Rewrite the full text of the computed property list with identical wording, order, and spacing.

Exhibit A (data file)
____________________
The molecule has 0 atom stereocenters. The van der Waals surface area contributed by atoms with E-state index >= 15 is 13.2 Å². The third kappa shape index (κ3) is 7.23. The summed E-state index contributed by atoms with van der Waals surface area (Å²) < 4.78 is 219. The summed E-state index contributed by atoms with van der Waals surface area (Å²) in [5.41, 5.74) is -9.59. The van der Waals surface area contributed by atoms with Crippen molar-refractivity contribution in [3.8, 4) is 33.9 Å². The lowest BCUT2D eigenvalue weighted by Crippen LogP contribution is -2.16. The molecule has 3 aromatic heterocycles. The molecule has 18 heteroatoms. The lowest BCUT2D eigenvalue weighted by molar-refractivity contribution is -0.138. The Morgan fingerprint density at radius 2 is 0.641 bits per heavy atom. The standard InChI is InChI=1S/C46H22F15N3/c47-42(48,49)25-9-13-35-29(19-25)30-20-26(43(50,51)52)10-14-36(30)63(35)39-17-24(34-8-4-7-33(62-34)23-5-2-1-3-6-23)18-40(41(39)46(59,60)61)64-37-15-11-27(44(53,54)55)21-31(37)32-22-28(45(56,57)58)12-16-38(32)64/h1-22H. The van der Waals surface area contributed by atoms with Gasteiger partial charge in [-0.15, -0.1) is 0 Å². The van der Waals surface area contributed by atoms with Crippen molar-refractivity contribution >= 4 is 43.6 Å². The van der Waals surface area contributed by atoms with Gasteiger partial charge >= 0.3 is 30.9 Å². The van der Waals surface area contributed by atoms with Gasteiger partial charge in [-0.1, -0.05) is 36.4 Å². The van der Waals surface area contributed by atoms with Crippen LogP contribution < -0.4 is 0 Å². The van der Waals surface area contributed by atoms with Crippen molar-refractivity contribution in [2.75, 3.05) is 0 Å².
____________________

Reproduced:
The molecule has 0 atom stereocenters. The van der Waals surface area contributed by atoms with E-state index >= 15 is 13.2 Å². The third kappa shape index (κ3) is 7.23. The summed E-state index contributed by atoms with van der Waals surface area (Å²) < 4.78 is 219. The summed E-state index contributed by atoms with van der Waals surface area (Å²) in [5.41, 5.74) is -9.59. The van der Waals surface area contributed by atoms with Crippen molar-refractivity contribution in [3.8, 4) is 33.9 Å². The lowest BCUT2D eigenvalue weighted by Crippen LogP contribution is -2.16. The molecule has 3 aromatic heterocycles. The molecule has 18 heteroatoms. The lowest BCUT2D eigenvalue weighted by molar-refractivity contribution is -0.138. The Morgan fingerprint density at radius 2 is 0.641 bits per heavy atom. The standard InChI is InChI=1S/C46H22F15N3/c47-42(48,49)25-9-13-35-29(19-25)30-20-26(43(50,51)52)10-14-36(30)63(35)39-17-24(34-8-4-7-33(62-34)23-5-2-1-3-6-23)18-40(41(39)46(59,60)61)64-37-15-11-27(44(53,54)55)21-31(37)32-22-28(45(56,57)58)12-16-38(32)64/h1-22H. The van der Waals surface area contributed by atoms with Gasteiger partial charge in [-0.15, -0.1) is 0 Å². The van der Waals surface area contributed by atoms with Crippen molar-refractivity contribution >= 4 is 43.6 Å². The van der Waals surface area contributed by atoms with Gasteiger partial charge >= 0.3 is 30.9 Å². The van der Waals surface area contributed by atoms with Gasteiger partial charge in [-0.1, -0.05) is 36.4 Å². The van der Waals surface area contributed by atoms with Crippen LogP contribution < -0.4 is 0 Å². The van der Waals surface area contributed by atoms with Crippen molar-refractivity contribution in [2.75, 3.05) is 0 Å².